Just as the denouement of the Plame case was dominating the news earlier this month, another former diplomat revealed that he had felt his own grave doubts about Iraq around the time of Wilson's trip to Niger. This much more celebrated Washington veteran, though, kept his qualms off the record. Thus it was newsworthy when Colin Powell revealed at the Aspen Ideas Festival that he'd counseled President Bush against the conflict. "I tried to avoid this war," Powell said. "I took him through the consequences of going into an Arab country and becoming the occupiers."It goes without saying that you should read the whole thing, although I would hope that when this story goes to film, they can come up with a better star than Jennifer Lopez.
Had he not hewed to the behavioral standards of the Washington elite, Powell might have called attention to his dissent back when it counted. He might have resigned in a high-profile huff, taken to the airwaves to play up war's dangers, written a self-aggrandizing tome that made him look like the government's last honest man. He could have optioned a feature film in which the upstanding ex-General faces down the Cheney cabal. Perhaps he'd have been photographed chatting up J-Lo about the script, or been quoted calling Rumsfeld a "scumbag." The sideshow might have penetrated the consciousness of a general public that was even then lining up for Freedom Fries and making death threats to the Dixie Chicks.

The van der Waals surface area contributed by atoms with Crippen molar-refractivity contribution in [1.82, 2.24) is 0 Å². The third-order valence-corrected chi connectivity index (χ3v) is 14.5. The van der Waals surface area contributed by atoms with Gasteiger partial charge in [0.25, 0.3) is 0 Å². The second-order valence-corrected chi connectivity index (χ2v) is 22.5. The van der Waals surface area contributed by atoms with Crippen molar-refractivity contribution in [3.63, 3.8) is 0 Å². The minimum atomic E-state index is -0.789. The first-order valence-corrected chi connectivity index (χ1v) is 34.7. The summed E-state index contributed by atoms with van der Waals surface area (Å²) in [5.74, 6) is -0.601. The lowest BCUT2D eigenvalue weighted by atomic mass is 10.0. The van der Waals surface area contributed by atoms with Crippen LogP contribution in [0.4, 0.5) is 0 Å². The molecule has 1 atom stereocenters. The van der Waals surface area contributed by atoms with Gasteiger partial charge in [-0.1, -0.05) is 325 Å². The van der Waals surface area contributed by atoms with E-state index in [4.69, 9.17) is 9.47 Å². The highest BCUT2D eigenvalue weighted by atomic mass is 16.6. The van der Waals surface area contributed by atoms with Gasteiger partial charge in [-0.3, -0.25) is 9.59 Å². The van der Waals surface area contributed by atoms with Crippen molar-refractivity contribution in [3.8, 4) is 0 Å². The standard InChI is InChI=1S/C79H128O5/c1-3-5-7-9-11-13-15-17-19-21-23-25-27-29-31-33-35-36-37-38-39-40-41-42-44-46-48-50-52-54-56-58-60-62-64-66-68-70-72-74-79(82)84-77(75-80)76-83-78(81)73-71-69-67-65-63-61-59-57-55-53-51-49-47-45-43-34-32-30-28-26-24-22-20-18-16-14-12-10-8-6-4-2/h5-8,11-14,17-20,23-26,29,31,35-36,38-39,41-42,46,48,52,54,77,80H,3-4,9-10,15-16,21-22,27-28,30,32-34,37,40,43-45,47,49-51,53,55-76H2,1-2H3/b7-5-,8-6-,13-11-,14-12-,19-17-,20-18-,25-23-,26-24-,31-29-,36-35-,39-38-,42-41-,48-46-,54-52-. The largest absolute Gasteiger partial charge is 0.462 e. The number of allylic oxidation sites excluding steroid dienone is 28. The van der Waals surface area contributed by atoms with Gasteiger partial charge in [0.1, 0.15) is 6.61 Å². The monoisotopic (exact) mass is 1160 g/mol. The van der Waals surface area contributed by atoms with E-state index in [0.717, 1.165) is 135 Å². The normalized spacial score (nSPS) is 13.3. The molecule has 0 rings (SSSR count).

But he didn't--and the results, in spilled blood and wasted treasure, diminished national reputation and paralyzed national politics, are still with us. Alas, even Powell's reputation hasn't been saved by his choice. He's one of the few people in the world who might have stopped the Iraq train wreck; instead, he's just an ex-secretary of State who confers decorously with fellow has-beens in Aspen. There's a reason a nobody like Joe Wilson is the one pitching his story to Hollywood: The blowhard, it turns out, is the one who mattered.
July 19, 2007
The Constant Gardener: An excellent New Republic article, on why a blowhard like Joseph Wilson serves his country better than a mere diplomat, such as Colin Powell: